I felt quite emotional when I heard that the Government would be giving an additional $550 per fortnight for six months to people on the Jobseeker payment (formerly Newstart) as we entered a very difficult time where hundreds of thousands of people would suddenly be losing work.
I thought about the unnecessary desperation and suffering that people in our community have been through. The single mothers going without meals so they can feed their children, people choosing between their medication or dinner and those living in unsafe situations because there are no rental properties that you can afford when you are living so far below the poverty line on $40 a day.
I’ve been campaigning, alongside the community, for an increase to Newstart for a very long time - a payment that hasn’t had an increase in real terms since 1994. I’ve been hearing from people about what they are doing with the increase – eating better, looking after their health, buying medication and a range of other things that will also help them find work.
Now it breaks my heart that the Morrison government plans to reduce Jobseeker back to below poverty levels at the end of September. I consider this reckless, unfair and fiscally irresponsible.
Nationally the unemployment rate sits at 6.2 per cent with the underemployment rate at 13.7 per cent, the highest on record. Many experts believe these figures mask the true unemployment rate. The statistics don’t include people who were employed but worked zero hours and people who had a dramatic decline in the number of hours worked or those who have dropped out of the labour force all together.
If the rate of Jobseeker goes back to $40 a day at the end of September as the government has planned, what are the thousands of unemployed Western Australians going to survive on and how will it impact our economy?
In Western Australia our unemployment rate is 6 per cent with 62,300 people losing their jobs in April. WA has also suffered the second largest workforce-participation-rate decrease in the country.
Prime Minister Scott Morrison recently said that “people are in jobs, they don’t need income support”. This statement misses the point and is like saying if people aren't sick, they don't need hospitals. The unfortunate truth is, this health- and economic crisis will not be over at the end of September and thousands of Western Australians are going to be unemployed and they will need an adequate amount of money to eat and pay their rent or mortgage.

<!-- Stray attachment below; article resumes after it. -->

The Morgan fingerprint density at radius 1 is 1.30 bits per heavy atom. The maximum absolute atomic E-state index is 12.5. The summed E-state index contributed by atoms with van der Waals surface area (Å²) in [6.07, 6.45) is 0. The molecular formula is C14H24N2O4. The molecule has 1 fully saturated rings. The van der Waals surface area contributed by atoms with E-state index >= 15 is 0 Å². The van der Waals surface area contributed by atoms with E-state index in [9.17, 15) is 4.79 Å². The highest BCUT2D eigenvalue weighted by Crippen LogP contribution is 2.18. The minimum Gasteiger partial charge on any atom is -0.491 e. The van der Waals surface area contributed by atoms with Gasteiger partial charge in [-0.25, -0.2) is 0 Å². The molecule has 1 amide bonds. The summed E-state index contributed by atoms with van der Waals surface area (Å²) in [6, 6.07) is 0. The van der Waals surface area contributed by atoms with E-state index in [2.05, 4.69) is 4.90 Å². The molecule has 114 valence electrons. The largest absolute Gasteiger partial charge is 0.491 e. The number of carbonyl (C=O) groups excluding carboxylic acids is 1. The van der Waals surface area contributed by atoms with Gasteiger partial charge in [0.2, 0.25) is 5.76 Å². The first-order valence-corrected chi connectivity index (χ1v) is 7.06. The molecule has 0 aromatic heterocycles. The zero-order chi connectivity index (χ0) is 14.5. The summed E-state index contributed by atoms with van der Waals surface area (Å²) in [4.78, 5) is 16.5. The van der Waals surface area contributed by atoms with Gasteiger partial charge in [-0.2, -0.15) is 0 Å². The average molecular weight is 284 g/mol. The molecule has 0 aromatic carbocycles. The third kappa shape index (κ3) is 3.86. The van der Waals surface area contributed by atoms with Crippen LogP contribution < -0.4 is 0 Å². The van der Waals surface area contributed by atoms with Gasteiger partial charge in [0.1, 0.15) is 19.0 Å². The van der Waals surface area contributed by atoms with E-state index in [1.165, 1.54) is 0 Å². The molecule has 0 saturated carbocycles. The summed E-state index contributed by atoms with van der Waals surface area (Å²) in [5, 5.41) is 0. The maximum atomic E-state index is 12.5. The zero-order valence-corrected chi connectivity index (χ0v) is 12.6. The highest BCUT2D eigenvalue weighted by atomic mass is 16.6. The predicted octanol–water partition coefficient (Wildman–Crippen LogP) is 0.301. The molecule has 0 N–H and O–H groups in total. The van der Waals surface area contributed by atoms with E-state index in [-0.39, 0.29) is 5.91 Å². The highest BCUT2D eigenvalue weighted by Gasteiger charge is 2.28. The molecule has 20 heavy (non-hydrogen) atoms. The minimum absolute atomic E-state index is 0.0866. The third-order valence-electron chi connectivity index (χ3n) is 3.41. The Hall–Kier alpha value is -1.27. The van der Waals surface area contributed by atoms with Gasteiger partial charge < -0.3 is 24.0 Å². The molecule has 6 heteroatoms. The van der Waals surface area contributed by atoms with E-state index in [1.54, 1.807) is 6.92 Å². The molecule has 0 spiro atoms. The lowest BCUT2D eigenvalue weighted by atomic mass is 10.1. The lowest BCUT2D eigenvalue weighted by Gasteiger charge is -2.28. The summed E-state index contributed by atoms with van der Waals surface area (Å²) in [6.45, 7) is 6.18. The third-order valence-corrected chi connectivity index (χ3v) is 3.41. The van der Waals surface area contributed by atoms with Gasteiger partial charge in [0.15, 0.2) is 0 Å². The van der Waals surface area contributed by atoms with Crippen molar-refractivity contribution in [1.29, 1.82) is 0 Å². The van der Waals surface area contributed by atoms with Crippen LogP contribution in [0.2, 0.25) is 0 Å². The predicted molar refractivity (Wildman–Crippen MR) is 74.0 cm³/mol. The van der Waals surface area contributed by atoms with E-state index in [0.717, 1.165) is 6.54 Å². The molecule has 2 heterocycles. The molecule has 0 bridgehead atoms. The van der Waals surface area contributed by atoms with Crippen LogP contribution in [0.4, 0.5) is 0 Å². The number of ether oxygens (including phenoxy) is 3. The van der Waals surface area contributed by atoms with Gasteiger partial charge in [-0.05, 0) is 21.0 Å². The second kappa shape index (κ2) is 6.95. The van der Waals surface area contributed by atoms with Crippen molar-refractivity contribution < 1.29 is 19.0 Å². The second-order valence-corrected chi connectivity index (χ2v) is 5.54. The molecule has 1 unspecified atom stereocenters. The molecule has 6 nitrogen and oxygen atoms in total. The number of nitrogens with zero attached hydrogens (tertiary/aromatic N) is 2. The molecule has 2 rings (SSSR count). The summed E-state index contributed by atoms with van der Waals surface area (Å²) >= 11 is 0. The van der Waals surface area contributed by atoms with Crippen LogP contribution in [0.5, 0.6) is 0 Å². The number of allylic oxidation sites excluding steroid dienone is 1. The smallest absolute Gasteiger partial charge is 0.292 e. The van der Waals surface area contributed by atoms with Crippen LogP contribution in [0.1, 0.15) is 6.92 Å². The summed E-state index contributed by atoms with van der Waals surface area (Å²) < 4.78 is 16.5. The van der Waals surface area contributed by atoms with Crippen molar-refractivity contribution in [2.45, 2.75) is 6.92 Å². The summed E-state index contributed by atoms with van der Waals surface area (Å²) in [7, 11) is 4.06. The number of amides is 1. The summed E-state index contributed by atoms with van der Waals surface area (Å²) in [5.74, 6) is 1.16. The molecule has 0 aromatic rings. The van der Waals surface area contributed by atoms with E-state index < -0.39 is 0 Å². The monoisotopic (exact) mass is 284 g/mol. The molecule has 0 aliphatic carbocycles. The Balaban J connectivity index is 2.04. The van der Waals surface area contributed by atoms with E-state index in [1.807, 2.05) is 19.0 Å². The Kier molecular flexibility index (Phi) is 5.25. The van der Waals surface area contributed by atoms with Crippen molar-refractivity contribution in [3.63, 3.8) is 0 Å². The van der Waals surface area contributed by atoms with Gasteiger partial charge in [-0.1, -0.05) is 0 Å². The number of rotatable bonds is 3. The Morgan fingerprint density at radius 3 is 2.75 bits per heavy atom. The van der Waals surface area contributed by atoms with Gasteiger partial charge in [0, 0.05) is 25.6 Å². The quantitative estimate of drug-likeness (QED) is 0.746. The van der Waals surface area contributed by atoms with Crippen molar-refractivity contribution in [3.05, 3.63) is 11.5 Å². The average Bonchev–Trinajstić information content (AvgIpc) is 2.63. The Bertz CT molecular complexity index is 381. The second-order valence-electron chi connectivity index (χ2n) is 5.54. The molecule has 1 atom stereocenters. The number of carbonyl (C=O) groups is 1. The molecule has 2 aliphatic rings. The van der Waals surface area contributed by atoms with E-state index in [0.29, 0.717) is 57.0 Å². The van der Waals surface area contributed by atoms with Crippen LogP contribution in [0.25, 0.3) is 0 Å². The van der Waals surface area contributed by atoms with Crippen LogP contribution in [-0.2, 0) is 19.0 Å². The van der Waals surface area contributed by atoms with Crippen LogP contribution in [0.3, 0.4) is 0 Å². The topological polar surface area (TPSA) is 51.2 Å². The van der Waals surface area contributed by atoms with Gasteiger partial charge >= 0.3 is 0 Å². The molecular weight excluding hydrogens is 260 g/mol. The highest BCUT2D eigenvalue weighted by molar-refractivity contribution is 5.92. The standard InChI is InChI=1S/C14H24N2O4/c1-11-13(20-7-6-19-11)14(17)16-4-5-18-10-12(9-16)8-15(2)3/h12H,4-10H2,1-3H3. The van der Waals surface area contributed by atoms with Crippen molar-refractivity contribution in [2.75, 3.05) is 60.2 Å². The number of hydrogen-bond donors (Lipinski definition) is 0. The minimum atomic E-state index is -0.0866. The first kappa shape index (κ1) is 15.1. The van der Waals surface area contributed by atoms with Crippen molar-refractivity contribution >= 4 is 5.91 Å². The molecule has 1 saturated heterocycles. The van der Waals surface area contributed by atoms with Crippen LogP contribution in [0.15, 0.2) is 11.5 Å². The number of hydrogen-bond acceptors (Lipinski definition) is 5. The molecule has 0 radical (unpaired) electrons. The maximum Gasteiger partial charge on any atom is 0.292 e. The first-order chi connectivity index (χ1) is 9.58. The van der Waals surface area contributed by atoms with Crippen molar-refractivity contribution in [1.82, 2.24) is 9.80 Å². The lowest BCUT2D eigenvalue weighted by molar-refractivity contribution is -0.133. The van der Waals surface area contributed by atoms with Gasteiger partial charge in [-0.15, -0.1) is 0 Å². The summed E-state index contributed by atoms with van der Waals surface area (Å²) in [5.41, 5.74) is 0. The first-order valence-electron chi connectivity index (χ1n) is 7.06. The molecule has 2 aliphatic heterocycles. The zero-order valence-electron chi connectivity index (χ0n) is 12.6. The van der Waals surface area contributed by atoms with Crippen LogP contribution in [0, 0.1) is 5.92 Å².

A key finding of the recent Senate inquiry into Newstart that I chaired reported that to meet the OECD relative measure of poverty a fortnightly income of $1012 is needed. There was clear evidence that the income support system itself is acting as a key barrier to employment because of the inadequate payment rates that force people into poverty.
The committee report clearly indicates what everyone already knew that the pre-COVID 19 Jobseeker payment rates of just $40 a day do not support an acceptable minimum standard of living.
I’m very concerned that we aren’t properly considering the full picture of unemployment and underemployment and hence the scale of investment and action that is needed as we come out of this crisis.
The revised Jobkeeper figures or the unspent $60 billion that was “found” on Friday means that the government is very fast running out of excuses to return the Jobseeker payment to $40 a day at the end of September. The choices our government makes now to help us get through this crisis could set a better course for the future of our communities.
We can and should choose to adequately support those people impacted by the high unemployment rates, no income support payment should be below the poverty line.
Cutting income support payments to those who need it most is a choice, not an inevitability. I never again want to see people in our community denied dignity, forced to live on $40 a day because the jobs are simply not there.
Now is the time for bold government investment to drive our economy into the future and to ensure people's well-being. If we make the right decisions, we can create hundreds of thousands of good jobs, ensure everyone has an income they can live on, set young people up for the future and transition to a clean energy economy.
“This article was first published on watoday. Read the original article.”